3B* Once out of the glass room, the character representing the bear says: “Here we are, now I am out”. This is the affirmation of his existence: I have been born.

In every psychodrama group the sequence of the “I Exist” scheme is repeated, in a microcosm-macrocosm relationship. The images proposed for the representation by each member are the expression of the paternal principle and the maternal principle of each of the group’s components. After this follows conception, that is the image chosen from the various ones that have been proposed. The surrounding group and the scene being represented are, respectively, the uterus and the fetus. The scene emerges from this synergy. The group’s choral Self helps the individual to be him/herself, to play out the role in an active manner, to exist and to affirm his/her own existence.

 

The second principle is the principle of identity: How I exist.

One of the major risks that arises in the globalisation process is the loss of identity. In our experience with existential analytical psychodrama, the passage from individual identity to a more vast identity has not seemed to bring with it particularly terrible risks.

We can subdivide the processes which underlie the acquisition of the principle of Identity in the following steps.

 

IDENTITY:

HOW I EXIST

 

Original Identity

This is the identity that we receive from our family, from our origins, from our social group.

We have an identity because we belong.

Following is a psychodrama scene that we feel describes this type of identity very well, as well as indicating later phases of transformation.

Title of the scene: A PENDULUM CLOCK

The characters in this scene are

Character A: the pendulum

Character B: the clock’s body

Character C: the hour hand

Character D: the minute hand

Character E: the key that winds up the clock

The scene is set in a big room of a castle.

4A* Description: All the characters are part of a pendulum clock, that is hanging on a hook, in a room, on the wall of an old castle.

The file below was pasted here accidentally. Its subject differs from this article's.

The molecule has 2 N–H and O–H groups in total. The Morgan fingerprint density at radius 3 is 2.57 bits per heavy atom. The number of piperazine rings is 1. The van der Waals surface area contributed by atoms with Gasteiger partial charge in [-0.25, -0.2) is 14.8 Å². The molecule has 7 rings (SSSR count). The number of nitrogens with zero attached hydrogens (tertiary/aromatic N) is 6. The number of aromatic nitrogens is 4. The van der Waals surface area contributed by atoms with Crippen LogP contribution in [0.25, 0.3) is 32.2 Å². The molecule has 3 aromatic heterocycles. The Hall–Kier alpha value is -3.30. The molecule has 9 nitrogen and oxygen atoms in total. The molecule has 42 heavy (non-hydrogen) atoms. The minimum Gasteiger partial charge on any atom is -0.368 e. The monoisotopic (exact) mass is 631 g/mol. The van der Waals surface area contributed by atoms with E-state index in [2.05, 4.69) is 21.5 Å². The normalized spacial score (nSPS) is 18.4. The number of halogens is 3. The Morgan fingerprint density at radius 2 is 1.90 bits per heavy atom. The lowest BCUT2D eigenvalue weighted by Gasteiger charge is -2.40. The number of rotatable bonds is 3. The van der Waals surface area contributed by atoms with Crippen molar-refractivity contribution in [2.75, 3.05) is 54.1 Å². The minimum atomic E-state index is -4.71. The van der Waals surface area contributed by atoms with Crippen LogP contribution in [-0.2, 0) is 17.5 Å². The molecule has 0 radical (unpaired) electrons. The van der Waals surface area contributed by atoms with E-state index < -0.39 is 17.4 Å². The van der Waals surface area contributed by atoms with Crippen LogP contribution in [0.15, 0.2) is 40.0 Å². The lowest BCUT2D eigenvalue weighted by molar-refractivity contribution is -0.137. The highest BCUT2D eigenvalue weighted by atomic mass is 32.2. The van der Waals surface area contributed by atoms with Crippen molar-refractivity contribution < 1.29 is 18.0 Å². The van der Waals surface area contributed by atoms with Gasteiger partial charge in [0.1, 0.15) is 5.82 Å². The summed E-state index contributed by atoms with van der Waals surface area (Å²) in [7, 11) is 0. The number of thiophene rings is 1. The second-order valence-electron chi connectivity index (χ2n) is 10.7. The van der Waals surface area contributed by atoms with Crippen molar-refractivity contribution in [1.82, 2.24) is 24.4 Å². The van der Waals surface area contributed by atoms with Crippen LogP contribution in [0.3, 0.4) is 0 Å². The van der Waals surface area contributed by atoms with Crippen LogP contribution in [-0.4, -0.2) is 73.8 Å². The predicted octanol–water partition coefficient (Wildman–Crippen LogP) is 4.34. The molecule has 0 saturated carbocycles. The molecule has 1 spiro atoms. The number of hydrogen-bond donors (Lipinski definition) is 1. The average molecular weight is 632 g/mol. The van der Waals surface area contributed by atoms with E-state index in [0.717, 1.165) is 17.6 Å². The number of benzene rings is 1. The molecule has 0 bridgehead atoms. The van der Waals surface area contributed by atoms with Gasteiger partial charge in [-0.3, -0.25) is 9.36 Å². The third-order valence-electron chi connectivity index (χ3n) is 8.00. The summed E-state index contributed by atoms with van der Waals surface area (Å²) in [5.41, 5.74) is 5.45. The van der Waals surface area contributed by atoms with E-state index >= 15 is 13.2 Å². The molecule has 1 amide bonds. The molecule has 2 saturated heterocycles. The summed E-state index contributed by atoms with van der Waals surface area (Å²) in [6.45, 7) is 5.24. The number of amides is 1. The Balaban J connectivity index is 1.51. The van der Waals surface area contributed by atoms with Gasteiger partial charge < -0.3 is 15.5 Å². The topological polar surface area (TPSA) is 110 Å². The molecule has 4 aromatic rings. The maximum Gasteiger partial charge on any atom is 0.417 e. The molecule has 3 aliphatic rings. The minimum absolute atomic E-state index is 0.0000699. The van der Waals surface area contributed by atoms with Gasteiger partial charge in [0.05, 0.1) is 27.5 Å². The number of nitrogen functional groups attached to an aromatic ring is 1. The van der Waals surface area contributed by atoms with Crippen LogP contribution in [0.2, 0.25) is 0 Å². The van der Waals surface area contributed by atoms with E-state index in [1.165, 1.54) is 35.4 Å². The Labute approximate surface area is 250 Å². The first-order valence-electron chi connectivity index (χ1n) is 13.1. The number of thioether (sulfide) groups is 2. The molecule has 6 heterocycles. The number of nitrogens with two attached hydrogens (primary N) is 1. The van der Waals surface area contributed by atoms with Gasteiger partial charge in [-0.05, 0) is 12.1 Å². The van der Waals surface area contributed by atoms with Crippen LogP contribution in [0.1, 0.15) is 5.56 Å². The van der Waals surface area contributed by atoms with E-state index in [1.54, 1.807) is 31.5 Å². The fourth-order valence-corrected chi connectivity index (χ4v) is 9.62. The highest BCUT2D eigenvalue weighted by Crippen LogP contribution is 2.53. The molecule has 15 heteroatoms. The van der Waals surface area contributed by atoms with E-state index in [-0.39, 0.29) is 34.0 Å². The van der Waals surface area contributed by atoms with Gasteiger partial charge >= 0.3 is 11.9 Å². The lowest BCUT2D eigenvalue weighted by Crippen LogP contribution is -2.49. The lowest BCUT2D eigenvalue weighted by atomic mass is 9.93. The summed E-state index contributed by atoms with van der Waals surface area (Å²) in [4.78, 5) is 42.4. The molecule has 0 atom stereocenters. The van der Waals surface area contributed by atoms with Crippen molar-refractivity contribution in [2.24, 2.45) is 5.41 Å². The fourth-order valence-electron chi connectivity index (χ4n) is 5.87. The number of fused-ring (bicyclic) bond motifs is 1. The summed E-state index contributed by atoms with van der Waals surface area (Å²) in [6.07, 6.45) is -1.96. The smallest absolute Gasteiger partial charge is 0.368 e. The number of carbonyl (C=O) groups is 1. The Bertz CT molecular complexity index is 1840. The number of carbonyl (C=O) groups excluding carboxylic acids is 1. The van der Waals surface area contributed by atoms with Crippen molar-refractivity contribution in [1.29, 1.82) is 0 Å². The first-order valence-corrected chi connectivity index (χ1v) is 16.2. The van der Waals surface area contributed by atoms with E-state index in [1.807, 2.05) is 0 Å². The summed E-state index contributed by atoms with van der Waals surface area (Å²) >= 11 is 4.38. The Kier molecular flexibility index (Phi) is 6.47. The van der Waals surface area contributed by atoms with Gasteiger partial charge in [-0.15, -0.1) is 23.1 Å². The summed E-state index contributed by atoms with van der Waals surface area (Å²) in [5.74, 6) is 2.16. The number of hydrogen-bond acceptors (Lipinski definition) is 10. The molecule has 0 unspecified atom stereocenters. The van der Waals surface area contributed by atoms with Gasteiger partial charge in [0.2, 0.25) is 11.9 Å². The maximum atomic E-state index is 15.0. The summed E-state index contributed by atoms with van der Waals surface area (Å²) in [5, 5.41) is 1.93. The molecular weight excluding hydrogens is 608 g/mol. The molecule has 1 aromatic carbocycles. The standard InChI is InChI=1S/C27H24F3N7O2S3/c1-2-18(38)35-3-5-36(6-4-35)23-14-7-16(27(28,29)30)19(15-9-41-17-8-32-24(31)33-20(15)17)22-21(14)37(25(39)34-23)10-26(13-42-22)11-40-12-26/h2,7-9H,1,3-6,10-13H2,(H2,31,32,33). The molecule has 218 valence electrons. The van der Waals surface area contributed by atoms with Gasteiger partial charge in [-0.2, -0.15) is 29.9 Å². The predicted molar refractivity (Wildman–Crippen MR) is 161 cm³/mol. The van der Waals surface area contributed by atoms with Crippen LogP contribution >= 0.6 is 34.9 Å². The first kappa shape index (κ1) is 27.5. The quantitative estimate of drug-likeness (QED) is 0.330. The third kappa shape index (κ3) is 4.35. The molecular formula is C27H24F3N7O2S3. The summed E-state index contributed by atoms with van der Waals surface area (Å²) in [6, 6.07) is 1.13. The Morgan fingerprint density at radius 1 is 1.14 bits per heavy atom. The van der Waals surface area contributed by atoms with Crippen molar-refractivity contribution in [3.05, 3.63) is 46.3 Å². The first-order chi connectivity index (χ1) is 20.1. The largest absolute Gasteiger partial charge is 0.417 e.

Comment: All the characters (the pendulum, the body of the clock, the hour hand, the minute hand, the key) have an identity in so far as they are pieces of the pendulum clock, they do not have an individual identity. The clock is hung on an old wall, in an old castle, there is not much life and novelty in this identity. The original identity has a fundamental positive aspect and responds to an unavoidable primary need. The original identity can have a “evolutionary process” towards the development of a personal identity, or it can have a “involutionary process”, which gives rise to an original identity that is TOTALISING, where one exists only because one belongs (to the mother, to the family, the group, society, etc.).

Stereotypes, repetitions and identity

The need to know “Who am I?” is often in contrast to the theme of the “Original Identity”. The answer to the question “Who am I?” is searched for dialectically, through the use of stereotypes or changes.

Stereotypes are static, and can be graphically represented by a static circle, where the movement of identity always follows the same path. This movement represents, however, the motor behind the identity process.

Change: separation and individuation

Another possibility is that of change, preceded by the moment in which the old “Original identity” dies off.

The repetition that results from the achievement of uniqueness and diversity is, instead, a dynamic process and can be represented by a spiral, whose movement is still circular but reaches ever different levels. In psychodrama, this process comes about by acting out various characters that help each member, like single revolutions of the spiral, to face and overcome difficulties, so they can experience and learn new modalities of behaviour.